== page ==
Allocate. I thought through their visit and developed an itinerary that they would enjoy, allocating certain time blocks to meetings with others or particular projects that would also balance my need for some project time unrelated to their project. By making this itinerary ahead of time, I had a plan that could make us most productive and give us both breathing space.

Activate. I made a basic plan for their visit and worked it. I made sure we had a list of “must do’s” and attacked those we could finish the first day, so they would feel quick wins about the trip.

A swift water team regularly trains and learns to read the river. You WILL experience a swift water situation at work eventually. What can you do to prepare now?


*As is my custom, while many of my illustrations have elements based on my real life experiences, I reserve the right to mix and modify details and enhance with some fictional elements in order to protect privacy and prevent any recognisable association to specific people or companies.

Steps to Developing a New Habit

Special thanks to Start Blogging Online for Guest Posting!

If your level of productivity is low and you decided to make an improvement in this area, the sure way to make this successful is for you to practice new habits that would let you do more things. Applying positive changes in your behavior and actions would not only benefit your productivity, but all other things that concern it too.

What’s fascinating about us humans is that we turn something into a habit when we keep on doing it. Our body and mind gets used to it and it becomes subconscious in the long run that this is the way we respond or react to things without really paying attention to it. Since these habits have already become part of yourself, it would be hard to remove them in an instant. Sadly, that also includes the not so good ones.

However, no matter how difficult the process is, it can be done if you are committed and focused on your goal. You could start practicing good things that could turn into habits after some time. Your productivity would improve little by little and it would turn great after a while.

Our eye-catching infographic shows you steps that you can take in order to develop these new habits that will lead to the improvement of your productivity.

Here’s the infographic and we hope you enjoy it!

7 Steps to Developing Good Habits

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How to Hot-Desk Effectively

Working in more than one space: Is it for you?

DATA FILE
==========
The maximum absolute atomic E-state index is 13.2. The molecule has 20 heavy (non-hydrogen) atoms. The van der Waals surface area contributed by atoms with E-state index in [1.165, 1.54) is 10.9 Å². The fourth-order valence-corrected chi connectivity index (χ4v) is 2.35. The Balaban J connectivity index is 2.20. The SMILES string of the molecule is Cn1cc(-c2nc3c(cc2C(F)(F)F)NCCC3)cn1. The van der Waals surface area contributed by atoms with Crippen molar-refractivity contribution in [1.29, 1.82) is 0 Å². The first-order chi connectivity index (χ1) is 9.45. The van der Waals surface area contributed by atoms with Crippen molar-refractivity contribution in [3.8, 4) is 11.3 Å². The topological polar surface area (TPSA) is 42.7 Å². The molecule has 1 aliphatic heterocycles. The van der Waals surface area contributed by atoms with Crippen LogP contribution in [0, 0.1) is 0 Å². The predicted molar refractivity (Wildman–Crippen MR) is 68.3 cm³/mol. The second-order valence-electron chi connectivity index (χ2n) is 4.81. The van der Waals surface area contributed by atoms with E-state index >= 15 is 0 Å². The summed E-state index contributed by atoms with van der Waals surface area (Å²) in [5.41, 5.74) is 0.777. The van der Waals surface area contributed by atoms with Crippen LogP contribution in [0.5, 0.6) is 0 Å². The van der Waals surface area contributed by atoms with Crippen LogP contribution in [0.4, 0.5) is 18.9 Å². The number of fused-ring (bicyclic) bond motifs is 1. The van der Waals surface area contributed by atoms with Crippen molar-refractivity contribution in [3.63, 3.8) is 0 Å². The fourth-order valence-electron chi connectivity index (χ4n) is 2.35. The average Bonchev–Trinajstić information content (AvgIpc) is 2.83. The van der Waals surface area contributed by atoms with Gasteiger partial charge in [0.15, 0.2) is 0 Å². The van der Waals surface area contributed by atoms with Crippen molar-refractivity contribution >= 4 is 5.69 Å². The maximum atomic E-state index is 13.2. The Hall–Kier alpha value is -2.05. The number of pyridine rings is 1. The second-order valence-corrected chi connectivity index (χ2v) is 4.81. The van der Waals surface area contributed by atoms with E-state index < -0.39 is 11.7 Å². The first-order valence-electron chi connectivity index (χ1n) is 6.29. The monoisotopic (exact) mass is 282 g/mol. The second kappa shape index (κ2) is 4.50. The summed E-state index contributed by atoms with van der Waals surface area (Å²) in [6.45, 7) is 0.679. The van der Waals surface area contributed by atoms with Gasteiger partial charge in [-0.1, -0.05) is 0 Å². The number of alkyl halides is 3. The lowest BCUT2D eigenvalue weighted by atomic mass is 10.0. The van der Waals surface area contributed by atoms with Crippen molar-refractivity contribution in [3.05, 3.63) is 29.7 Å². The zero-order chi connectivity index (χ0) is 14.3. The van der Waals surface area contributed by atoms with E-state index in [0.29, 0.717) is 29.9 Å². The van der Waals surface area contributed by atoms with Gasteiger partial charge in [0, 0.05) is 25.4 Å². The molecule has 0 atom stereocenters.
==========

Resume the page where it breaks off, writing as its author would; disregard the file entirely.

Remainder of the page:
How important is it to you to have your own desk or work space?

There’s an interesting slide show on Entrepreneur about “hot desking” – the concept of employees working in multiple workspaces, moving locations instead of “owning” one desk. The journalist experimented with the concept for a five day period and reported her findings.

Many professionals are getting used to working in various work spots, whether at company headquarters, coffee shops, airport lounges or on airplanes (one of my clients loves her “in-flight” productivity.) For years, when I worked in traditional offices, I either had a cubicle, a desk of my own, or (most ideal) my own office. I’ve found that I like having space I call “my own.”

Now that I run my own business, I no longer have a “workspace” elsewhere to commute to. However, my home office acts as my main location, and several times a month, I also work at local coffee shops. As a board member for a non-profit organization whose lovely office happens to be in town, I’ve been told I’m welcome to come “set up shop” anytime I temporarily want to be in the presence of people (and the office dog.)

Overall, I find that my home office is the best space for productivity. But getting out of there is valuable too, so here are four tools or mindsets I’m finding helpful to take along when I plan to work away from a permanent office space:

Creature comforts.  In my computer bag, I keep an inspiring pouch, a coaster, and a small imitation candle. I often set these up on the table to personalize the space for the time I’m there. (I also keep a large scarf to use as a lap blanket in shops that keep AC high.)

Earphones. This is probably the single most important tool (other than my Chromebook.). I like to be in the presence of people and energy from time to time, but am easily distracted by conversations around me. Earphones allow me to listen to my own playlists and drown out specific conversations.

Playlists. I currently use Spotify as my main source of music. I’m learning to enjoy music more–I tend to not think about turning it on. I have two primary playlists–one for quiet productivity and relaxation, and one for upbeat productivity and working out.  Depending on the types of tasks I am doing, I can play the appropriate playlist.

Associations. I’ve gotten to know which type of work I can do best in “third space” locations vs my home office. So I generally save some of that type of work to do in batches when I am mobile. Right now, creating images, editing/refreshing content, and screening Gmail seem to be good work for third spaces. Processing administrative tasks like scheduling appointments, implementing social media updates or coordinating projects seems to be better handled at my home office.